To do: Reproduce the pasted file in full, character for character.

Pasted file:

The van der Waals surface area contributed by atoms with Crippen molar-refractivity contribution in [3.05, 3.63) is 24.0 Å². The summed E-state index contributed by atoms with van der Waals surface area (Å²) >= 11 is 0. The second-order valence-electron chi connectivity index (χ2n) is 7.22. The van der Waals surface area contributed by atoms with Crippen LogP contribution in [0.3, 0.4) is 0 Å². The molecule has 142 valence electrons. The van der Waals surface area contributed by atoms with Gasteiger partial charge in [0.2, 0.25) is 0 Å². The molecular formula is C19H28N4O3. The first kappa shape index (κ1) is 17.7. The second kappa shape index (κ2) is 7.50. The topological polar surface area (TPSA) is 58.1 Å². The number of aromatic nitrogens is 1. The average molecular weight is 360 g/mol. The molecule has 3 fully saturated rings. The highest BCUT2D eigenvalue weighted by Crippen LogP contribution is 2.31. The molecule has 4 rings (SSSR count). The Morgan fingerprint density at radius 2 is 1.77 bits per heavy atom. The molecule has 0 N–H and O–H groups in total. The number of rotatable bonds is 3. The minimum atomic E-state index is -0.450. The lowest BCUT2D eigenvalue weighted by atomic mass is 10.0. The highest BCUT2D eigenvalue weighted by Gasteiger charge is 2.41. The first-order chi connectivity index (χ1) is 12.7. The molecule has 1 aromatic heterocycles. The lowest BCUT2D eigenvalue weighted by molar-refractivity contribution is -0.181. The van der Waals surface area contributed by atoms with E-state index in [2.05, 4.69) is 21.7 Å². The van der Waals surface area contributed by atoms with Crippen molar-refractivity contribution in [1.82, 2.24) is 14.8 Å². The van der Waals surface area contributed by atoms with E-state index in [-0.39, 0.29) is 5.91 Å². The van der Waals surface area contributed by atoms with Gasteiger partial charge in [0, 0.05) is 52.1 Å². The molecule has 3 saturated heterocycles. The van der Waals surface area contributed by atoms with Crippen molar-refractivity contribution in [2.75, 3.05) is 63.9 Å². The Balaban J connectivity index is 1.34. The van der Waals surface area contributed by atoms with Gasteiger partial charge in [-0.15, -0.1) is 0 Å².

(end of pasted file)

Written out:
The van der Waals surface area contributed by atoms with Crippen molar-refractivity contribution in [3.05, 3.63) is 24.0 Å². The summed E-state index contributed by atoms with van der Waals surface area (Å²) >= 11 is 0. The second-order valence-electron chi connectivity index (χ2n) is 7.22. The van der Waals surface area contributed by atoms with Crippen LogP contribution in [0.3, 0.4) is 0 Å². The molecule has 142 valence electrons. The van der Waals surface area contributed by atoms with Gasteiger partial charge in [0.2, 0.25) is 0 Å². The molecular formula is C19H28N4O3. The first kappa shape index (κ1) is 17.7. The second kappa shape index (κ2) is 7.50. The topological polar surface area (TPSA) is 58.1 Å². The number of aromatic nitrogens is 1. The average molecular weight is 360 g/mol. The molecule has 3 fully saturated rings. The highest BCUT2D eigenvalue weighted by Crippen LogP contribution is 2.31. The molecule has 4 rings (SSSR count). The Morgan fingerprint density at radius 2 is 1.77 bits per heavy atom. The molecule has 0 N–H and O–H groups in total. The number of rotatable bonds is 3. The minimum atomic E-state index is -0.450. The lowest BCUT2D eigenvalue weighted by atomic mass is 10.0. The highest BCUT2D eigenvalue weighted by Gasteiger charge is 2.41. The first-order chi connectivity index (χ1) is 12.7. The molecule has 1 aromatic heterocycles. The lowest BCUT2D eigenvalue weighted by molar-refractivity contribution is -0.181. The van der Waals surface area contributed by atoms with E-state index in [2.05, 4.69) is 21.7 Å². The van der Waals surface area contributed by atoms with Crippen molar-refractivity contribution in [1.82, 2.24) is 14.8 Å². The van der Waals surface area contributed by atoms with E-state index in [-0.39, 0.29) is 5.91 Å². The van der Waals surface area contributed by atoms with Gasteiger partial charge in [0, 0.05) is 52.1 Å². The molecule has 3 saturated heterocycles. The van der Waals surface area contributed by atoms with Crippen molar-refractivity contribution in [2.75, 3.05) is 63.9 Å². The Balaban J connectivity index is 1.34. The van der Waals surface area contributed by atoms with Gasteiger partial charge in [-0.15, -0.1) is 0 Å².